March 31st 2003

CIC News
Published: March 1, 2003

At the time of implementation of the Immigration and Refugee Protection Act of June 28th 2002, a transitional period was specified in the legislation. This period was recommend by Canadian Parliament as a necessary measure to allow as much of the existing backlog as possible to be cleared out under the Regulations in effect at the time that applications had been made. This transitional period will end on March 31st 2003, at which time all applicants who have not received an interview waiver, or attended a successful selection interview, will be subject to the new selection criteria described at the following here.

Applicants who submitted cases prior to January 1st 2002 will be required to achieve a pass mark of 70 points or greater, Those whose cases were submitted on or after January 1st 2002 are required to meet a pass mark of 75 or greater. In either case, the legislation also contains provisions by which Canadian immigration officers can approve or refuse an application, regardless of the score of the applicant, based on the provisions of "substituted evaluation."

By the end of February, most visa offices had announced that all scheduled interview slots had been filled, and began advising applicants to prepare to meet the requirements of the new criteria. In addition to the selection criteria, however, existing applicants are also being required to meet new provisions concerning the submission of applications, including new requirements for the format of documents, new form requirements, and the common requirement for submission of objective test results to demonstrate skill in one of Canada's official languages.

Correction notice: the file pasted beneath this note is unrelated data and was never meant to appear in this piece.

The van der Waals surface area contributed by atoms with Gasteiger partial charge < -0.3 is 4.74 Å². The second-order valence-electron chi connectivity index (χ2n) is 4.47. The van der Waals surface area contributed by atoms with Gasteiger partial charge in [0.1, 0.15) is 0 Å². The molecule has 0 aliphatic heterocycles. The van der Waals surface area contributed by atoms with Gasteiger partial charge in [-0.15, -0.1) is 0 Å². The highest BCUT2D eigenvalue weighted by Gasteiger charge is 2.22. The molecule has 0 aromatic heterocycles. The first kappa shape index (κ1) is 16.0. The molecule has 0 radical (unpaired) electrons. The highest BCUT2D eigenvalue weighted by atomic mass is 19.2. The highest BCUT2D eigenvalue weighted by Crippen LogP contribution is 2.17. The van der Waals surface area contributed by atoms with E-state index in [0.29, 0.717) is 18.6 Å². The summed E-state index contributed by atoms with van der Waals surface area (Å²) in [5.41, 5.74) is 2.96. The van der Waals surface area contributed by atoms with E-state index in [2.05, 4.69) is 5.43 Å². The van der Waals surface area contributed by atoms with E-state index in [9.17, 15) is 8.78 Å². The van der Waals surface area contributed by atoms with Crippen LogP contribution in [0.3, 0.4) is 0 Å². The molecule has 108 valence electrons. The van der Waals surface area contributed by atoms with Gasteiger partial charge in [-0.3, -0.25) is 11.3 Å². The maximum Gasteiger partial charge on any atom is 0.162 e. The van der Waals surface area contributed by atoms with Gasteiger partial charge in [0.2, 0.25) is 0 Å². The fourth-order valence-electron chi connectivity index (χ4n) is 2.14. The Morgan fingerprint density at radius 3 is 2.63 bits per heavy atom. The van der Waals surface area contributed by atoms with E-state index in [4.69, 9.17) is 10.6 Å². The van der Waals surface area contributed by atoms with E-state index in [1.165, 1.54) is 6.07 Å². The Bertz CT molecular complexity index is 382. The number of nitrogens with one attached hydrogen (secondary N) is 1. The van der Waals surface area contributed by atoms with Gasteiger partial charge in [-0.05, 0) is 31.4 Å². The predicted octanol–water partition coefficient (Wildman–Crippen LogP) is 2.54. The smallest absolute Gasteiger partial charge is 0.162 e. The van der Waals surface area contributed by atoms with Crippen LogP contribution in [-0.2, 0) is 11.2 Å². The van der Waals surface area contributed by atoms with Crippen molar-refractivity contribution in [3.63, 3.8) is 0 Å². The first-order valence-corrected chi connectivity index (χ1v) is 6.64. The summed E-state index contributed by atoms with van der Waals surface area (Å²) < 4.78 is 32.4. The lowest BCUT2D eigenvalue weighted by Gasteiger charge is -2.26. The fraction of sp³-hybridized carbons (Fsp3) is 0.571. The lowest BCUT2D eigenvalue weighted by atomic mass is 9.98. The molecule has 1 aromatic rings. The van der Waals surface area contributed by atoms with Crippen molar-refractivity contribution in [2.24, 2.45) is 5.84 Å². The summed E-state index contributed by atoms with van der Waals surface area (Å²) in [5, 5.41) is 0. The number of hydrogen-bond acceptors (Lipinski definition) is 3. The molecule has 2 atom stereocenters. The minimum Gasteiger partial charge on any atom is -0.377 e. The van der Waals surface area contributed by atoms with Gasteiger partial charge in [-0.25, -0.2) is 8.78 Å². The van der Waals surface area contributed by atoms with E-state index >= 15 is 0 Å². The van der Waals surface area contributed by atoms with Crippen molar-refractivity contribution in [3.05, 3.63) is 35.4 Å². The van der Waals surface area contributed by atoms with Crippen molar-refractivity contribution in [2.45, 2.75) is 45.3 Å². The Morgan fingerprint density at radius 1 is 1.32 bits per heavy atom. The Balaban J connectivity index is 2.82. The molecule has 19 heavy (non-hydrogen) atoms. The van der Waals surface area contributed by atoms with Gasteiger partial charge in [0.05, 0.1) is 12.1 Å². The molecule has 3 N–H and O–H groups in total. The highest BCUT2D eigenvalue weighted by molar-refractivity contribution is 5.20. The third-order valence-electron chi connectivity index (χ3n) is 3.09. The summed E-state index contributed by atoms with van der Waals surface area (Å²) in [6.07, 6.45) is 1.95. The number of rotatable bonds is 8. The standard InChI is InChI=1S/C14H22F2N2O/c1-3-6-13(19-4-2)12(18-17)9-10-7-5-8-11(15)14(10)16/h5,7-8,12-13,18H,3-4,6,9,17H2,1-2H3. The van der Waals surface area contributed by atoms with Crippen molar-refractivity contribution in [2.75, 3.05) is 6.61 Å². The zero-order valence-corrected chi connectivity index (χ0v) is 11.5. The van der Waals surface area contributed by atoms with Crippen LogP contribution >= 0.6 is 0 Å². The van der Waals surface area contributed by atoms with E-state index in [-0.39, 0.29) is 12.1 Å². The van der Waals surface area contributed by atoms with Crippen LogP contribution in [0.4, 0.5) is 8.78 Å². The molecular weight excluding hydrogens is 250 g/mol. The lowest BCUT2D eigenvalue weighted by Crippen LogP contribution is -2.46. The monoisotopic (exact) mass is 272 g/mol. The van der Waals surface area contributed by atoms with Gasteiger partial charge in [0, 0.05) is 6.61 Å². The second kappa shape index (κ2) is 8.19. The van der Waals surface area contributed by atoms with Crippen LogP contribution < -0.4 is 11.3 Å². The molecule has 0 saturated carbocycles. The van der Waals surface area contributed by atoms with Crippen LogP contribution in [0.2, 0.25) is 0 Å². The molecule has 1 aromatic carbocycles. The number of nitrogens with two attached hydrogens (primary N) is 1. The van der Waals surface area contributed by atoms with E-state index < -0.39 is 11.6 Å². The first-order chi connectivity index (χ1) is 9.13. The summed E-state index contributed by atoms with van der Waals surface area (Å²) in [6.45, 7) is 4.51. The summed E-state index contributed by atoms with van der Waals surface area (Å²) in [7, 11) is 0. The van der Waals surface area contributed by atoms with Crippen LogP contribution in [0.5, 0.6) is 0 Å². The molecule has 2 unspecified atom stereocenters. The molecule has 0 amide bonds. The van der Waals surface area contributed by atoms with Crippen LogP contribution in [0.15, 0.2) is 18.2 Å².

As important as the criteria itself, the new provisions concerning the presentation and format of the application can be critical to the outcome of the application.

Amid the objections of applicants, legal professionals, and politicians alike, the retroactive manner of the implementation of these new laws and the laws themselves are part of a continuing debate inside Canada's courts. Only as these actions resolve themselves will the final outcome of the legislation, and of the applicants affected, become known.

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